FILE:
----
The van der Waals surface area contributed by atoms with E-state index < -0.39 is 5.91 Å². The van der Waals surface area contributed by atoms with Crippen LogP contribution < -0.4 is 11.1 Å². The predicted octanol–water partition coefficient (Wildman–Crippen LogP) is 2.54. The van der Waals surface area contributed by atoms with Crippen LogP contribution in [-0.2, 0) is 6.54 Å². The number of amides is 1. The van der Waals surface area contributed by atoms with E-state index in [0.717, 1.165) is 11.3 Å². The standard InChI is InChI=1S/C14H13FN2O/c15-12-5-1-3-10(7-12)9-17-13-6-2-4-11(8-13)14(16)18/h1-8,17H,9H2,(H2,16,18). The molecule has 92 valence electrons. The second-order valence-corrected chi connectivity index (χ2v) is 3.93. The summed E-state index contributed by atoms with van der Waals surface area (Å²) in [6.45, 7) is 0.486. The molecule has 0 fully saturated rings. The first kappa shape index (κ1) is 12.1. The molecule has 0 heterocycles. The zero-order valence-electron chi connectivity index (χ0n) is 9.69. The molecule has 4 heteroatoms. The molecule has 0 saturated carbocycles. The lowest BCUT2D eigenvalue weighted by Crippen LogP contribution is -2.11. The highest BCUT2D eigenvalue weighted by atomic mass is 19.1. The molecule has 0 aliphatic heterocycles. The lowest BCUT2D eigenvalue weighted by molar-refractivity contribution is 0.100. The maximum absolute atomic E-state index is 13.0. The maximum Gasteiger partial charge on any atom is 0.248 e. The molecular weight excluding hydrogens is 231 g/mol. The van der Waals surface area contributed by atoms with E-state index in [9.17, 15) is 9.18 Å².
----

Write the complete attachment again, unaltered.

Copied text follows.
The van der Waals surface area contributed by atoms with E-state index < -0.39 is 5.91 Å². The van der Waals surface area contributed by atoms with Crippen LogP contribution < -0.4 is 11.1 Å². The predicted octanol–water partition coefficient (Wildman–Crippen LogP) is 2.54. The van der Waals surface area contributed by atoms with Crippen LogP contribution in [-0.2, 0) is 6.54 Å². The number of amides is 1. The van der Waals surface area contributed by atoms with E-state index in [0.717, 1.165) is 11.3 Å². The standard InChI is InChI=1S/C14H13FN2O/c15-12-5-1-3-10(7-12)9-17-13-6-2-4-11(8-13)14(16)18/h1-8,17H,9H2,(H2,16,18). The molecule has 92 valence electrons. The second-order valence-corrected chi connectivity index (χ2v) is 3.93. The summed E-state index contributed by atoms with van der Waals surface area (Å²) in [6.45, 7) is 0.486. The molecule has 0 fully saturated rings. The first kappa shape index (κ1) is 12.1. The molecule has 0 heterocycles. The zero-order valence-electron chi connectivity index (χ0n) is 9.69. The molecule has 4 heteroatoms. The molecule has 0 saturated carbocycles. The lowest BCUT2D eigenvalue weighted by Crippen LogP contribution is -2.11. The highest BCUT2D eigenvalue weighted by atomic mass is 19.1. The molecule has 0 aliphatic heterocycles. The lowest BCUT2D eigenvalue weighted by molar-refractivity contribution is 0.100. The maximum absolute atomic E-state index is 13.0. The maximum Gasteiger partial charge on any atom is 0.248 e. The molecular weight excluding hydrogens is 231 g/mol. The van der Waals surface area contributed by atoms with E-state index in [9.17, 15) is 9.18 Å².